Along with the festive holiday decorations that surround us everywhere we go these days arrives the annual movie awards brigade, a period when the most hyped Oscar bait doesn’t always deliver the goods, but the long shot does and jockeys to the front of the line.
Studios have checked their lists twice (or more), and through the end of the year will be releasing wannabe Oscar contenders with a glint in their eyes and dreams of year-end prizes in their hearts.
Already, a few “sure things” need to overcome the baggage of a so-so advance buzz, i.e., Sam Mendes’ “Empire of Light,” out Dec. 9. Meanwhile, a few underdogs demand our attention, including Vicky Krieps as a suffocating real-life empress in “Corsage,” out Dec. 30; Jim Parsons and Ben Aldridge as lovers facing an unfortunate future in “Spoiler Alert” (Dec. 2); and Naomi Ackie as tragic singer Whitney Houston in “I Wanna Dance With Somebody” (Dec. 23).
Anything can happen, after all, when it comes to Hollywood and the holiday awards season.
But before we spotlight the newbies hitting the block, let’s reconsider some of the early-bird standouts that have already made their case but might have slipped past your attention.
After a blip of a release, Amazon Prime is relaunching its heartwarming Mars rover odyssey “Good Night Oppy” on Nov. 23. It’s ideal for the holiday viewing, and is a lovely film about science.
Meanwhile, the bloody feud between Irish frenemies, “Banshees of Inisherin” is gonna be a strong candidate and is still playing in theaters; as is Todd Field’s daring creative statement “Tár,” with a volcanic performance from Cate Blanchett, who’s a frontrunner for best actress. And don’t discount Robert Eggers’ gruff, violent Viking epic, “The Northman” (now available to stream). It could be a sleeper. Also in the mix are “Black Panther: Wakanda Forever” (especially Angela Bassett’s fierce portrayal of Queen Ramonda) and Daniel Kwan and Daniel Scheinert’s insanely creative “Everything Everywhere All at Once,” one of the best movies of the year.
But now it’s time to look ahead.
To get into the spirit of the season, we’ve whipped up The 12 Films of the Awards Season — releases through the end of the year that Oscar watchers should keep an eye on.
OK, we cheated just a smidgen by wedging in one film that’s hitting the Bay Area in January. Don’t be a Scrooge about it, this happens every year.
Here’s our roundup.
If there’s one shoo-in for a best picture nomination, it’s this one — Steven Spielberg’s deep dive into semi-autobiographical nostalgia that centers on a kid who falls in love with movies and then decides to make some of his own. Sound familiar? Early buzz is that Spielberg and his co-writing partner Tony Kushner have created another witty gem, with a highly regarded veteran cast that includes Michelle Williams and Paul Dano as squabbling parents of neophyte filmmaker Sammy (Mateo Zoryon Francis-DeFord and Gabriel LaBelle). Since this is a Spielberg production, expect the tears to flow and flow.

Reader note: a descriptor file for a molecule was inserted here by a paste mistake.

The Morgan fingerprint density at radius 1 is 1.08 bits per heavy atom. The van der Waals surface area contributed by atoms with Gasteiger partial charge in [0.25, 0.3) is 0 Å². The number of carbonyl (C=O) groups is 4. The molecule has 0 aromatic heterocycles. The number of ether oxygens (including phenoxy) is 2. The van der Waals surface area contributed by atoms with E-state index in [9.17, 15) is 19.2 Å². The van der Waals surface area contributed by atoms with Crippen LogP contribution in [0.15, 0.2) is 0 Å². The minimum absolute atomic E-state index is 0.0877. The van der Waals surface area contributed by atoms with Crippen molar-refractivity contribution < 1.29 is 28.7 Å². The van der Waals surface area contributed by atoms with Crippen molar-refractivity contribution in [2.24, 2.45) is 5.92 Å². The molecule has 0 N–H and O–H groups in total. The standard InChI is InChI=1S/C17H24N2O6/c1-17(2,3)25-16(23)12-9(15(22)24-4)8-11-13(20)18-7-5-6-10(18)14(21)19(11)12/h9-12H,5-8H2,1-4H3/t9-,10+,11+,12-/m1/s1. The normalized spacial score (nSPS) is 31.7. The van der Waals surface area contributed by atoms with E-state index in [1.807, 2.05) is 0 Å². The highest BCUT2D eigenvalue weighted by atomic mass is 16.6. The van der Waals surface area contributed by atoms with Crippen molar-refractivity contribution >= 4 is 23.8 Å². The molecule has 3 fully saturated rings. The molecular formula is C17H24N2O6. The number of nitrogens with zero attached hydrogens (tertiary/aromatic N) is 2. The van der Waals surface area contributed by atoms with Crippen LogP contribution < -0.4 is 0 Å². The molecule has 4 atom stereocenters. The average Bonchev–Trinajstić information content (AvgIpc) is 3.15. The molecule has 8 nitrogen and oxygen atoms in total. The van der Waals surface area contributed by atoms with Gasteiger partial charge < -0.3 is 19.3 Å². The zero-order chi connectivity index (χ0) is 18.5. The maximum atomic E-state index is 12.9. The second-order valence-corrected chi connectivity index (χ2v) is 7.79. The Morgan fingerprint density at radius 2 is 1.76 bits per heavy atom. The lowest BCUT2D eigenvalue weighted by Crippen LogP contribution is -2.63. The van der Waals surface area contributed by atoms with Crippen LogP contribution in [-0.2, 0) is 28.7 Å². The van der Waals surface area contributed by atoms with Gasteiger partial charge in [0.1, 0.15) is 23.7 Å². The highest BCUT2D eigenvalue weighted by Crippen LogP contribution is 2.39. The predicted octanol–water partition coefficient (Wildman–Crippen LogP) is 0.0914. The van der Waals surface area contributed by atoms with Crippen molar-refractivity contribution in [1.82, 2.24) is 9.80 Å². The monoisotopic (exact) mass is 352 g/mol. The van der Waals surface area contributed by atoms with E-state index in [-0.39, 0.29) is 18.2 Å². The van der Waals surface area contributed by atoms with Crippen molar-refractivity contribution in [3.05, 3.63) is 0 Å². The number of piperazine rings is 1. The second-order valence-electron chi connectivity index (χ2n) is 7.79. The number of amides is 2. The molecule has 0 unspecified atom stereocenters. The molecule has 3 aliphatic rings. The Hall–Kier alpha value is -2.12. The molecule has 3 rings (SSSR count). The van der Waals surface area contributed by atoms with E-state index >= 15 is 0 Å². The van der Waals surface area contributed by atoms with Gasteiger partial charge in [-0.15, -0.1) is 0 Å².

Details: In theaters.
‘Bones and All’
While I question the sanity of anyone who thought releasing a movie about cannibalism around Thanksgiving time was a good idea, the presence of actors Taylor Russell and Timothée Chalamet, coupled with the storytelling quirkiness of “Call Me By Your Name” filmmaker Luca Guadagnino, might nudge this into a few awards categories.
Details: In theaters
‘Avatar: The Way of the Water’
Derided by some, cherished by others, James Cameron’s 2009 special effects spectacle “Avatar” scored nine Oscar nominations and took home three. Cameron may be a divisive filmmaker but he’s always a reliable Hollywood showman, a technical wizard who knows how to deliver the visuals wows. Still, expect a split decision on this one, and its 3-hour-plus running time already has us squirming in our seats.
Details: In theaters Dec. 16.
Indie director/writer Sarah Polley offers up another one of her adventurous, scintillating and revelatory conversation starters. It’s a literal talker, adapted from Miriam Toews’s novel of the same, about faith and recovering from sexual abuse and trauma within a Mennonite community. Its ensemble cast (Jessie Buckley, Claire Foy, Frances McDormand, Rooney Mara, Judith Ivey, Ben Whishaw, among others) makes it a prestige film with a strong pedigree and an equally strong voice and sense of purpose. It’ll be an awards magnet.
Details: In theaters Dec. 2.